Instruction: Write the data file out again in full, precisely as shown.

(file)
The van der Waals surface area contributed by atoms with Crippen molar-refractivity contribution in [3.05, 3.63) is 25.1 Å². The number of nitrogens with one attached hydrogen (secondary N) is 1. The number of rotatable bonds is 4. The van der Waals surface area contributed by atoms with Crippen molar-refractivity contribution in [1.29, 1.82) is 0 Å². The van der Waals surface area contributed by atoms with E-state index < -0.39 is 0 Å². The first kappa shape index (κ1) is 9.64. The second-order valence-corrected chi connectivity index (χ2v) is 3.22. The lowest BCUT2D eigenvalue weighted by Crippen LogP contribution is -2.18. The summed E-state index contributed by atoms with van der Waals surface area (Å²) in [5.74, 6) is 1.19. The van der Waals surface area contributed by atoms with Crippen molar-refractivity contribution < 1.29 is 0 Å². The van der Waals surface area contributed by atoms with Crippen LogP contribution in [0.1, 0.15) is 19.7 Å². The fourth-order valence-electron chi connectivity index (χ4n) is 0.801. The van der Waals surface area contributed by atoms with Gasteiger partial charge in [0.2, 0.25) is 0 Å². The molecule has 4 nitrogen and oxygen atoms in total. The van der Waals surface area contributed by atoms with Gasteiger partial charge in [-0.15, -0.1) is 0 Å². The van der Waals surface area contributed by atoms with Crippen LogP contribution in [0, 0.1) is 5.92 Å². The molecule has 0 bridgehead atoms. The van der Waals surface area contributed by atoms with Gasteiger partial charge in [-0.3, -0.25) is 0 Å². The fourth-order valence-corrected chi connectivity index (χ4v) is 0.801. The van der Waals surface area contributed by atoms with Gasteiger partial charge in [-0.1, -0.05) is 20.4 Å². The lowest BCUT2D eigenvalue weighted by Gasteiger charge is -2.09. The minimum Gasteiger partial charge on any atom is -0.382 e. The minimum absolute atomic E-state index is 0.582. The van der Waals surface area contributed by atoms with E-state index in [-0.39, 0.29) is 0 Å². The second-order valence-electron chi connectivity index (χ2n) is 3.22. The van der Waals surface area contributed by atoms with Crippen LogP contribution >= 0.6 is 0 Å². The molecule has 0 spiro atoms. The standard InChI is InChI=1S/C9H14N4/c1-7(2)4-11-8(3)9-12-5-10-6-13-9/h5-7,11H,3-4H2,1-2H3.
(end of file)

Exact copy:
The van der Waals surface area contributed by atoms with Crippen molar-refractivity contribution in [3.05, 3.63) is 25.1 Å². The number of nitrogens with one attached hydrogen (secondary N) is 1. The number of rotatable bonds is 4. The van der Waals surface area contributed by atoms with Crippen molar-refractivity contribution in [1.29, 1.82) is 0 Å². The van der Waals surface area contributed by atoms with E-state index < -0.39 is 0 Å². The first kappa shape index (κ1) is 9.64. The second-order valence-corrected chi connectivity index (χ2v) is 3.22. The lowest BCUT2D eigenvalue weighted by Crippen LogP contribution is -2.18. The summed E-state index contributed by atoms with van der Waals surface area (Å²) in [5.74, 6) is 1.19. The van der Waals surface area contributed by atoms with Crippen molar-refractivity contribution < 1.29 is 0 Å². The van der Waals surface area contributed by atoms with Crippen LogP contribution in [0.1, 0.15) is 19.7 Å². The fourth-order valence-electron chi connectivity index (χ4n) is 0.801. The van der Waals surface area contributed by atoms with Gasteiger partial charge in [0.2, 0.25) is 0 Å². The molecule has 4 nitrogen and oxygen atoms in total. The van der Waals surface area contributed by atoms with Gasteiger partial charge in [-0.15, -0.1) is 0 Å². The van der Waals surface area contributed by atoms with Crippen LogP contribution in [0, 0.1) is 5.92 Å². The molecule has 0 bridgehead atoms. The van der Waals surface area contributed by atoms with Gasteiger partial charge in [-0.3, -0.25) is 0 Å². The fourth-order valence-corrected chi connectivity index (χ4v) is 0.801. The van der Waals surface area contributed by atoms with Gasteiger partial charge in [-0.1, -0.05) is 20.4 Å². The lowest BCUT2D eigenvalue weighted by Gasteiger charge is -2.09. The minimum Gasteiger partial charge on any atom is -0.382 e. The minimum absolute atomic E-state index is 0.582. The van der Waals surface area contributed by atoms with E-state index in [-0.39, 0.29) is 0 Å². The second-order valence-electron chi connectivity index (χ2n) is 3.22. The van der Waals surface area contributed by atoms with Crippen LogP contribution >= 0.6 is 0 Å². The molecule has 0 spiro atoms. The standard InChI is InChI=1S/C9H14N4/c1-7(2)4-11-8(3)9-12-5-10-6-13-9/h5-7,11H,3-4H2,1-2H3.